Virgin Galactic will send its suborbital space plane on another rocket-powered test flight on Saturday, May 22, as the company eyes the launch of a space tourism service next year.
Pending weather and technical checks, Virgin Galactic’s VMS Eve aircraft will take off from Spaceport America in New Mexico carrying the VSS Unity rocket plane.
At an altitude of about 50,000 feet, VMS Eve will release VSS Unity, at which point its rocket will fire up, blasting the plane and its two pilots toward space.
In a release announcing the test flight, Virgin Galactic didn’t say how high the rocket plane will travel in Saturday’s test, though on its last powered test flight in 2019, the vehicle reached around 56 miles (90 km/295,000 feet) above Earth, a few miles below the Kármán line that’s generally considered to mark the edge of space.
Following a VMS Eve test flight in early May that didn’t involve the rocket-powered plane, an issue was discovered in the tail of the aircraft that threatened to delay the upcoming suborbital mission. However, engineers have now given the nod for this weekend’s effort.
“Following a detailed inspection and thorough analysis of our mothership, Eve, we have cleared our Spaceflight System for our upcoming flight,” said Michael Colglazier, CEO of Virgin Galactic. “I want to thank our incredibly talented team of engineers, maintenance crew, quality inspectors, and support staff for their diligence and hard work, which is testament to our commitment to safety and the integrity of our flight test program.”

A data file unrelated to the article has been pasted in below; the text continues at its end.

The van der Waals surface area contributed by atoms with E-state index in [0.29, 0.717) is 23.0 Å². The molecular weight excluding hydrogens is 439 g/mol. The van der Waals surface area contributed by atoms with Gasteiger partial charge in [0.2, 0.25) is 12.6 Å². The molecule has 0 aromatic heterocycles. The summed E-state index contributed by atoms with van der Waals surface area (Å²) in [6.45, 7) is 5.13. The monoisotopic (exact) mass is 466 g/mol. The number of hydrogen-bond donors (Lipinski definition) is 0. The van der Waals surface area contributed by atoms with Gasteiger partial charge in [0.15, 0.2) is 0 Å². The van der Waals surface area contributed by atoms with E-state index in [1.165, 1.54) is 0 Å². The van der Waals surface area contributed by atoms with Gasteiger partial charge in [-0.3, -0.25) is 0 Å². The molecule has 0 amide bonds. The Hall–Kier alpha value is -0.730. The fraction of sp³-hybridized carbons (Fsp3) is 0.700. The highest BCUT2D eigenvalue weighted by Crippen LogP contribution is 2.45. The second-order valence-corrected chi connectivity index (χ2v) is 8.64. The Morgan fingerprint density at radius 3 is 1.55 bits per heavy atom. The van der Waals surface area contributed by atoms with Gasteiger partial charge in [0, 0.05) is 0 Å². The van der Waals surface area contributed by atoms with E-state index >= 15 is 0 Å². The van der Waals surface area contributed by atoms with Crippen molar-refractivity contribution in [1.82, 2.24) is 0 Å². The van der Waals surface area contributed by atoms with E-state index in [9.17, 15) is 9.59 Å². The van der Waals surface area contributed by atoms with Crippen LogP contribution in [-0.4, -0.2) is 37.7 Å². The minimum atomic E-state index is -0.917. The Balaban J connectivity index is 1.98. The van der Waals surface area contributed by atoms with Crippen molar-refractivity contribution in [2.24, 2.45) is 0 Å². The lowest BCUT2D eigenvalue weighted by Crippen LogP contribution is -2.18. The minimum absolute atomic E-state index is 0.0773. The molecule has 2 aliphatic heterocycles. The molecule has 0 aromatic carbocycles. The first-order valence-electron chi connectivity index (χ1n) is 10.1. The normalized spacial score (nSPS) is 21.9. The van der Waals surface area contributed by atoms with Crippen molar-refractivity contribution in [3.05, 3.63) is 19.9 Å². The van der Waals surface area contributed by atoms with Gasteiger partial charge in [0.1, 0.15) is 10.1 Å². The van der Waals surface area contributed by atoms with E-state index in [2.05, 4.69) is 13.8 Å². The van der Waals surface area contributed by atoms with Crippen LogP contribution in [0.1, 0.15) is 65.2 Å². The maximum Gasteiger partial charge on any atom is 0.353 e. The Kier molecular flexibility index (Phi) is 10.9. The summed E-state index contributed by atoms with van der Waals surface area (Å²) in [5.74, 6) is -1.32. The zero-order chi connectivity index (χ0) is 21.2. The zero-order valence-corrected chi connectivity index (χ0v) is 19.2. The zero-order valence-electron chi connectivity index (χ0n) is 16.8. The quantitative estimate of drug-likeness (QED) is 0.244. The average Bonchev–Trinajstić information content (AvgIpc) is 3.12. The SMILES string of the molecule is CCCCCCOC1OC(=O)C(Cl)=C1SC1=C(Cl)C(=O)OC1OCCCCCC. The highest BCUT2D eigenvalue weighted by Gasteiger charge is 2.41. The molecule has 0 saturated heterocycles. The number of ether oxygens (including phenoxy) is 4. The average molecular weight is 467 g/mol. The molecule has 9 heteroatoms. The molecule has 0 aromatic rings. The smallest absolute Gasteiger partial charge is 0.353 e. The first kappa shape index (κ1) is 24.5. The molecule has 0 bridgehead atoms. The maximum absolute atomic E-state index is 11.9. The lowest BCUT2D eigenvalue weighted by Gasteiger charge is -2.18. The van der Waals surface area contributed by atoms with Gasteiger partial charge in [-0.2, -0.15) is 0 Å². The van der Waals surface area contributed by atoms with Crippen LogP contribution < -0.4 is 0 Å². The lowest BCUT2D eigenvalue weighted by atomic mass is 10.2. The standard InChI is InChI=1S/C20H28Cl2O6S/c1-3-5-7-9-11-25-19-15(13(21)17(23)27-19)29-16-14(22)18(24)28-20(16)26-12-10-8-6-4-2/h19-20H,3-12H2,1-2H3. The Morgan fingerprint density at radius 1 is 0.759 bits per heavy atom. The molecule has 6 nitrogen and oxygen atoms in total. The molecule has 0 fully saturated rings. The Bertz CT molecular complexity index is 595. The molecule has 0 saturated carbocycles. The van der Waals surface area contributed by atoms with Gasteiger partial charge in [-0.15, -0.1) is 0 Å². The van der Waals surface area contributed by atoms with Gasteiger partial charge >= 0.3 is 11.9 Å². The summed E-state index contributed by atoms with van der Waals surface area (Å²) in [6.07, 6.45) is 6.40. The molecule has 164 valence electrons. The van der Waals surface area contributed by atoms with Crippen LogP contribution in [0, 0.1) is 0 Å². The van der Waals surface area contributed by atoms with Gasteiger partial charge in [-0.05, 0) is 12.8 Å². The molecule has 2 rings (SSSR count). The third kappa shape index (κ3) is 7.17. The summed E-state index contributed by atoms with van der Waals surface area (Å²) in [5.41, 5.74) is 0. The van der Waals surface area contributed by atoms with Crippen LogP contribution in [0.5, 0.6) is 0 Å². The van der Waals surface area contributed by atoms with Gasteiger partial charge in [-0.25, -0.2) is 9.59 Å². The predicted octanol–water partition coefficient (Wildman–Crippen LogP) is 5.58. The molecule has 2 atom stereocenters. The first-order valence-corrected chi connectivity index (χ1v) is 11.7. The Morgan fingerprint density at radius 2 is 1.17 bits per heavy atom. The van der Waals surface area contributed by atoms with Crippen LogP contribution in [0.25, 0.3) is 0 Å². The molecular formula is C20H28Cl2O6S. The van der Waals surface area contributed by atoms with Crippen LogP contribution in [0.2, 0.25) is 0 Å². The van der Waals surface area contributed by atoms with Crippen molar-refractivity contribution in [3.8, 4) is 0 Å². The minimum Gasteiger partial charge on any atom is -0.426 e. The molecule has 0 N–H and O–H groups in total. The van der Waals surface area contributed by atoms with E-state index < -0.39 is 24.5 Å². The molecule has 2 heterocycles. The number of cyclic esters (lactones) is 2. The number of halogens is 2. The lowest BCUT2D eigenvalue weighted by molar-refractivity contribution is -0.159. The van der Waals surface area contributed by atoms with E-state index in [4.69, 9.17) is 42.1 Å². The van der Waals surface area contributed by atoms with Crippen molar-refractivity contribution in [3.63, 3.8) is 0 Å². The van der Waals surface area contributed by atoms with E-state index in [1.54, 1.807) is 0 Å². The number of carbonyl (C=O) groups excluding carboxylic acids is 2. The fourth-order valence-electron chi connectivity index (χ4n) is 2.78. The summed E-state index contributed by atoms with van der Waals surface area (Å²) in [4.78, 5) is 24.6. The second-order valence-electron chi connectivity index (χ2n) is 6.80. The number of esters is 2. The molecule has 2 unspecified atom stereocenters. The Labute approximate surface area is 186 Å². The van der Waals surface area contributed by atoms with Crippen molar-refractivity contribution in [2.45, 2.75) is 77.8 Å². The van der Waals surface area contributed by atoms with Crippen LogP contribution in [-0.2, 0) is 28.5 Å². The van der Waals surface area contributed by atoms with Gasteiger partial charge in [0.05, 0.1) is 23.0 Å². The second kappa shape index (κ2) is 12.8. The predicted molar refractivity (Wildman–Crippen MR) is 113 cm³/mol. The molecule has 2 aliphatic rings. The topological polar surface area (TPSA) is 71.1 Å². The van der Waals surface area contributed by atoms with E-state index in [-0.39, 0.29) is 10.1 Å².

While putting both Eve and Unity through their paces, the pilots will also take with them research payloads for NASA’s Flight Opportunities program.
Virgin Galactic is competing with the likes of Blue Origin to launch a commercial service for suborbital space flights.
At the current time, it seems that Blue Origin, led by Amazon founder Jeff Bezos, may be closer to reaching the goal as the company prepares to send its first paying customer on the ride of a lifetime in July. It should be noted, however, that the passenger will be selected via an auction — taking place now — for a seat on the one-off flight and that Blue Origin is yet to announce the launch of a regular commercial service.
It seems that Virgin Galactic won’t be livestreaming Saturday’s test, but it’ll likely release some footage soon after the event.
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